Do You Have a Long-Term Financial Plan? Just 15 Percent of Women Do
Planning for the future is par for the course for many women. We knew what we were wearing Halloween night long before celebrities' costumes appeared on social media, and our next career move up the corporate ladder was mapped out months ago. But when it comes to money, it would seem, some of us struggle to think ahead.
According to the results of the recently released 2015 Money Mindset Report, just 28 percent of women have a retirement fund — and just 15 percent say they have a long-term financial plan. That's compared, the report shows, to 51 percent of men who contribute to a 401(k) or other fund, and 29 percent who claim they've got financial plans that extend through the years.
Elle Kaplan, founder of women-owned wealth management firm Lexion Capital Management, is quick to point out the gender wage gap — in which women earn just 78 cents for every dollar their male peers take home — seriously impacts a woman's ability to invest in her future.
"When a woman earns less than her coworkers, it can be incredibly intimidating to invest money," Kaplan says. But "investing is quite simply the best thing we can do for ourselves. It’s not just about earning money: Investing allows you to achieve your life goals and dreams, from retirement to traveling and starting your own business. Any life goal is achievable through smart investing."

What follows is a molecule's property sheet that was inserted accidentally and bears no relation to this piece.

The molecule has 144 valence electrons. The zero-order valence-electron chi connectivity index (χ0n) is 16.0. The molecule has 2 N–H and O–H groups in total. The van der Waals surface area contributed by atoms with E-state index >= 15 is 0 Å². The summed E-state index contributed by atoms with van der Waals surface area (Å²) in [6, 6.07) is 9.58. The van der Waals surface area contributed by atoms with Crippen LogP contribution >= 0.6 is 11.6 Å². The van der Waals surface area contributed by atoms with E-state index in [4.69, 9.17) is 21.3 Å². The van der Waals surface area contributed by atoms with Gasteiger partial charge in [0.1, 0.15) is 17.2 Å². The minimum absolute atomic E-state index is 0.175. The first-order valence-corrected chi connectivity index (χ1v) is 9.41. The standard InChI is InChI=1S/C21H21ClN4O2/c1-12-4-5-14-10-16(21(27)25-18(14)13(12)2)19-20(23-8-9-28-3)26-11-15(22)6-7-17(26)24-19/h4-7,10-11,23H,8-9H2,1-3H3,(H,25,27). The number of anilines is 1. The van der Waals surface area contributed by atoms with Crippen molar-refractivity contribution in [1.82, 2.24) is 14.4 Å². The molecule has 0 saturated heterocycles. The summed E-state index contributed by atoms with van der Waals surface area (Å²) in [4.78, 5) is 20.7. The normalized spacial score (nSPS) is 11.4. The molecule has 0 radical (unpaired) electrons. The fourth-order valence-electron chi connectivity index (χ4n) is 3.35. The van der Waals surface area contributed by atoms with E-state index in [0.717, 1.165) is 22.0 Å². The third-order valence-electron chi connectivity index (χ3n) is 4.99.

And the time to begin investing, Kaplan says, is now. She lays out this scary example of what not saving for our futures can do: To accrue $1 million by retirement age, a 25-year-old woman would need to save $381 each month in a modest 7-percent interest-bearing account. That's hefty, for sure, but nothing compared with what a 55-year-old woman would have to invest to get the same return — $5,778 per month, Kaplan says.
The lesson? Break this particular money mold, bit by bit. "You can start building your future today with small steps," says Kaplan, "rather than having to climb a mountain later in life.
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